HOMEBREW Digest #2299 Thursday, January 2 1997

Digest #2298 Digest #2300
		(formerly Volume 02 : Number 019)


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  software for Mac and yeast expiration dates
  AOB Books??
  Yeast Cake in my Starter
  Re: Homebrew Digest V2 #17
  mead - coffee beer
  [No Subject Provided By Sender]
  Scented Bleach
  RIMS pump speed control
  Re: Green Foam
  Re: splitting gas lines
  Yeast for Belgian Dubbel
  Yeast Infection
  hop rhizomes
  Re: Transition to All-Grain
  [No Subject Provided By Sender]
  More on Air and Hydrometer readings
  Short, intense ferment.......
  keeping the hops out of the fermenter
  First all-grain (Darrin P.)
  Re-using yeast
  Monterey, CA
  Yeast Bite???
  Volume measurment before / after boil.
  Wyeast 3787
  Aerating wort
  King cookers & gas usage rate?

---------------------------------------------------------------------- Date: Sun, 29 Dec 1996 23:59:18 -0500 From: kathy <kbooth at scnc.waverly.k12.mi.us> Subject: software for Mac and yeast expiration dates Santa delivered software for our Mac..... and I think brewing software is what my Mac needs. I'd appreciate advices to my choice. Private email is fine although there are probably others with the same decision. I have the Performa 6360 with 1.6 extra RAM if that makes a difference. Additionally, I got a Wyeast American Lager liquid yeast from the local supplier that was manufactured in Oct of 1995. The 4 months shelf life on the label is long, long past. Even if this packet swells, should I use it? TIA and a Happy Brew Year to all those who make the HBD part of our lives and especially including those at the AOB. jim booth, lansing, mi Return to table of contents
Date: Wed, 1 Jan 1997 18:21:19 -0500 From: NightCrawler at cais.cais.com, shane at cais.com Subject: AOB Books?? Does anybody know if the AOB has or will be putting out any books?? Thanks! Shane Saylor, Eccentric Bard Return to table of contents
Date: 1 Jan 97 16:52:00 MST From: Robert Waddell <V024971 at Tape.StorTek.Com> Subject: Yeast Cake in my Starter Holiday greetings fellow brewfolk. It's 4:00 P.M. Jan. 1st and my head is now starting to assume it's normal configuration again. Much better... Brewing related: My method of building a starter is to loop some yeast from a slant and inoculate 10-15 ml of autoclaved wort. In about 2 days I pour this into a 500 ml erlanmeyer flask of boiled and cooled wort and ferment this out for 4-5 days then I pour off the clear "beer" and evenly split the yeast sediment between two 2 liter erlanmeyers of boiled and cooled wort and ferment them out for about a week, decant off the clear "beer" and pitch each into 5 gallons. I use pure O2 to oxygenate each step-up and the 10 gallon batch and have had signs of fermentation in about 6 hours after pitching. Now the questions: The starter that I now have in my 2 liter flasks formed a very hard cake in the bottom of the 500 ml flask. When I went to swirl it up for the transfer to the two 2 liter flasks I had nothing but "chunks" of yeast cake. It took about a hour of swirling to get it homogeneous enough to evenly split it. When I go to pitch this into my two 5 gallon carboys will I have to spend a lot of time swirling this larger yeast cake before hand or should I just go ahead and pitch the chunks? This is the first time that I have used this yeast strain (BrewTek Irish Stout) and it's the first time that I've had this chunk phenomenon. I'd also like some comments on my step-up method. Am I getting enough cells this way? RJW __ I *L*O*V*E* my [Pico] system. 'Cept for that gonging noise it makes when my wife throws it off the bed at night. Women... --Pat Babcock *** It's never too late to have a happy childhood! *** ****************************************************************************** V024971 at TAPE.STORTEK.COM / Opinions expressed are usually my own but Robert J. Waddell / perhaps shared (though not by my employer). Owner & Brewmaster: Barchenspeider Brew-Haus ******************************************************************************* Return to table of contents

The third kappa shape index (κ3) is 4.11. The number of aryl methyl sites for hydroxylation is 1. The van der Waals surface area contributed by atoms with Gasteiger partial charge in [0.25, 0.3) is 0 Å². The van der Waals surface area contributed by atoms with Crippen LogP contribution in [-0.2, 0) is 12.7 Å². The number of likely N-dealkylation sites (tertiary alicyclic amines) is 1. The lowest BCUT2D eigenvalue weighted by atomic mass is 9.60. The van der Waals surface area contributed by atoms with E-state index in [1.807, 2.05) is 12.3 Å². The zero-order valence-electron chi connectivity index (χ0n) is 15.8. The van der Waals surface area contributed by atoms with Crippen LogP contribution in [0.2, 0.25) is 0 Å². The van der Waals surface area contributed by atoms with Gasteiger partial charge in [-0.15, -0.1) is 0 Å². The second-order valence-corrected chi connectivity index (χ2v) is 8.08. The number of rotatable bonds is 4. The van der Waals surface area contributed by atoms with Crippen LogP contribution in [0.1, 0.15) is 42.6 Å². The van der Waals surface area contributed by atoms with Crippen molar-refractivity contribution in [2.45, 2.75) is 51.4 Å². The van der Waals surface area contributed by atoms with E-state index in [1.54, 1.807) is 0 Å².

Date: Wed, 1 Jan 1997 19:40:35 -0500 From: "Reed" <rreed at netusa1.net> Subject: Re: Homebrew Digest V2 #17 From: John Penn <john_penn at spacemail.jhuapl.edu> writes: > I hate it when I ask what dark beers do you have and the response is we have > brand X, which is not a dark beer! Spent this past weekend in Boston. In > Mama Marie's restaurant, when I asked for a dark beer they said Sam Adams so I > said OK and got a Sam Adams Boston Ale (not Lager). SAs Boston Lagers are > respectable and some of SAs specialty beers are very good but this was not > dark and not too good! I believe many people still think anything over 2 lovibond is dark beer. How about when you ask the waitress what beers they serve and she responds: "we have 'em all - Bud, Bud Light, Coors, Coors Light, Bud Ice, Bud Dry... and we have the following imports: Sam Adams, George Killian's." Honey, have you ever heard of Colorado or Massachusetts? I wonder, do we still teach US Geography in our public schools, or have self-esteem courses completely displaced all things academic? Cheers, Rob Reed Return to table of contents